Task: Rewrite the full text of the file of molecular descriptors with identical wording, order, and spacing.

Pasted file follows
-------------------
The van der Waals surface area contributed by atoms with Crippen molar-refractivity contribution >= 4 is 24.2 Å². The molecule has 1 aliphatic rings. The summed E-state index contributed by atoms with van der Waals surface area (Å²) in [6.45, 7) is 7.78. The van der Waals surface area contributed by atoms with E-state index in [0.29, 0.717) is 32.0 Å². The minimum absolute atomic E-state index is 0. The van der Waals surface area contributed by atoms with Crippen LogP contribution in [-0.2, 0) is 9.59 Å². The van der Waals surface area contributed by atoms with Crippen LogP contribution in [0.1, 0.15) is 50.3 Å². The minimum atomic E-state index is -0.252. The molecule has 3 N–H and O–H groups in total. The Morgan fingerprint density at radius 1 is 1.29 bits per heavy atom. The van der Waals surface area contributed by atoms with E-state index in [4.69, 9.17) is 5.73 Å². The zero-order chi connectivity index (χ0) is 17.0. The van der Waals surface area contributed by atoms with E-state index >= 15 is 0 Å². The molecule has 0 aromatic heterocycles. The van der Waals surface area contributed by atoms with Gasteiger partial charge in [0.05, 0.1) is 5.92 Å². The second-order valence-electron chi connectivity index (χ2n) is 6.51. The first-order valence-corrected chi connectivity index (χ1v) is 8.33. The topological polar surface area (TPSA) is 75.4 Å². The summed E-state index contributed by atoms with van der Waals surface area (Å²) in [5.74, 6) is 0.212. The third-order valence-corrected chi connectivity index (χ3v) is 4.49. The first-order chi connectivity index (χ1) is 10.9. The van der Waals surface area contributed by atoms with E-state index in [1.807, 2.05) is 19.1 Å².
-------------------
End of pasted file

The van der Waals surface area contributed by atoms with Crippen molar-refractivity contribution >= 4 is 24.2 Å². The molecule has 1 aliphatic rings. The summed E-state index contributed by atoms with van der Waals surface area (Å²) in [6.45, 7) is 7.78. The van der Waals surface area contributed by atoms with E-state index in [0.29, 0.717) is 32.0 Å². The minimum absolute atomic E-state index is 0. The van der Waals surface area contributed by atoms with Crippen LogP contribution in [-0.2, 0) is 9.59 Å². The van der Waals surface area contributed by atoms with Crippen LogP contribution in [0.1, 0.15) is 50.3 Å². The minimum atomic E-state index is -0.252. The molecule has 3 N–H and O–H groups in total. The Morgan fingerprint density at radius 1 is 1.29 bits per heavy atom. The van der Waals surface area contributed by atoms with E-state index in [4.69, 9.17) is 5.73 Å². The zero-order chi connectivity index (χ0) is 17.0. The van der Waals surface area contributed by atoms with E-state index >= 15 is 0 Å². The molecule has 0 aromatic heterocycles. The van der Waals surface area contributed by atoms with Gasteiger partial charge in [0.05, 0.1) is 5.92 Å². The second-order valence-electron chi connectivity index (χ2n) is 6.51. The first-order valence-corrected chi connectivity index (χ1v) is 8.33. The topological polar surface area (TPSA) is 75.4 Å². The summed E-state index contributed by atoms with van der Waals surface area (Å²) in [5.74, 6) is 0.212. The third-order valence-corrected chi connectivity index (χ3v) is 4.49. The first-order chi connectivity index (χ1) is 10.9. The van der Waals surface area contributed by atoms with E-state index in [1.807, 2.05) is 19.1 Å².